This ought to make sense to us. We can’t take on a new nature until we shed the old one. Paul uses the analogy of a seed being placed in the ground and new life coming from it. But, if it makes sense for eternity then why not now? We can’t take on the new life Christ promises unless we die to our old lives. We can’t be born again without the pain of childbirth. It’s not possible to walk by faith if we are walking by sight. We can’t be led by God’s Spirit if we are being led by our own desires. We can’t serve two masters, for one will always take precedence over the other. (See Matt. 6:24)

What does all this mean? If we embrace a life of pain avoidance, we will miss the joy of the resurrection and its incredible power. If we seek worldly recognition and achievements we will forfeit the recognition of our Lord and lose the crown of life. So, enduring the pain of spiritual childbirth now will result in joy for all eternity. It means that we must look past the immediate gratification of our corrupted physical desires and focus our gaze on the distant but greater and eternal prize. That leads me to the next incredible promise in this passage…

Jesus makes an interesting but somewhat odd statement, “In that day you will ask nothing of me.” At first glance, this statement seems to imply the disciples will no longer ask Jesus for any assistance or teaching “in that day.” The reference to “that day” is the day in which their sorrow will turn to joy, or the day of His resurrection. Why would they cease to ask things of Him? Because in THAT DAY they will have been granted direct access to the throne of God and can speak to and ask God themselves, in the Son’s name.

Nearly every Christian I know ends their prayers with the tag line, “in the name of Jesus, amen.” What I suspect is that most of us have little understanding what that truly means and what power and authority it carries. It literally means that our prayers and requests have been placed before God the Father as if Jesus, the Son himself, had made the request. Consider the implications of those words…

Our prayers ought to reflect the person and purpose of the Son of God. We are not given the right to ask in our own name, but His name. Tina and I have been married for almost 40 years. In that time, I’ve come to learn quite a number of things about her. One of the things I’ve learned is what she likes, dislikes and how she reacts in certain situations. Because of that, I am able to anticipate and plan based on my knowledge and understanding of her personality. The same should become true of our relationship with Christ.

As we pray, our words, desires and hearts should be so shaped by our love for Christ that our requests begin to reflect His words, desires and heart. How can we be certain of His words, desires and heart? We see them throughout scripture. We must become so intimately familiar with His Word that we understand His thoughts, we recognize His actions, and we know His heart. It has been nearly thirty years since I’ve heard my earthly father’s voice or watched him write or sign his name. Yet, I would recognize them instantly. Can you say that of God? If not, you must begin now learning to know Him so intimately that you know His words, desires and His heart.

Finally, Jesus ties our asking (or praying) in His name to our deepest joy. He says that He wants them to ask and receive so that their joy may be full. Our initial reaction might be, “What are you waiting on? Get out the wish list!” But I would remind you that the asking is specifically to be made “in Jesus name.” It is interesting how our desires and prayers change with time and maturity.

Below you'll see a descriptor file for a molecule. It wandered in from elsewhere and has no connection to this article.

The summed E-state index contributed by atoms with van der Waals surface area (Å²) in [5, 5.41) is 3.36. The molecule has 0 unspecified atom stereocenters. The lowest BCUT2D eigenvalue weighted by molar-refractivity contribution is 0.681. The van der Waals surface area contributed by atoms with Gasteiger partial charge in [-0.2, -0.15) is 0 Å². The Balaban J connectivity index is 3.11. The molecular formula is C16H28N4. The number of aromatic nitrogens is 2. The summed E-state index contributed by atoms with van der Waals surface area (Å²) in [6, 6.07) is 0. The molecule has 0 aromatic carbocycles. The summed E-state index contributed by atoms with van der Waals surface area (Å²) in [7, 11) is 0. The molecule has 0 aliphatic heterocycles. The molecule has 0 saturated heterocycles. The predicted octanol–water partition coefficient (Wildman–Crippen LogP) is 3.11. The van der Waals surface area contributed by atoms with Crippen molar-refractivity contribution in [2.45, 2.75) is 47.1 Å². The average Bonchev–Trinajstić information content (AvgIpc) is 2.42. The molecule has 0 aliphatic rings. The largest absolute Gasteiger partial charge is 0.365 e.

I love Christmas and all of the celebration and gifts. But, now I’m more interested in giving gifts to my children and grandchildren than I am in receiving them. I used to wake up early on Christmas morning just to see what I had received. Now, I wake up early to see the joy on the kids faces as they open the gifts I bought specifically for them. What does that have to do with prayers and asking things of the Father, in Jesus name? Everything…

As I’ve matured my focus at Christmas and in daily praying has moved off of me and onto others. I find that I am not really in need of things for me, but I am really more focused on the needs I see in others around me. And those needs I see are not really about things, but are more about deeper needs that impact the heart. The things in life that really satisfy our longings and meet our needs are not really things, or the most important things in life aren’t things.

Perhaps, when our prayers begin to focus less on our own perceived needs and more on our neighbor’s heart needs we’ll begin to see our prayers answered in powerful and effective ways. German theologian-martyr Dietrich Bonhoeffer expressed this point well in a 1936 letter:

I either know about the God I seek from my own experience and insights, from the meanings which I assign to history or nature—that is, from within myself—or I know about him based on his revelation of his own Word. Either I determine the place in which I will find God, or I allow God to determine the place where he will be found. If it is I who say where God will be, I will always find there a God who in some way corresponds to me, is agreeable to me, fits in with my nature. But if it is God who says where he will be, then that will truly be a place that at first is not agreeable to me at all, that does not fit so well with me.

“For I know the plans I have for you, declares the Lord, plans for welfare and not for evil, to give you a future and a hope. Then you will call upon me and come and pray to me, and I will hear you. You will seek me and find me, when you seek me with all your heart.” (Jeremiah 29:11-13 ESV)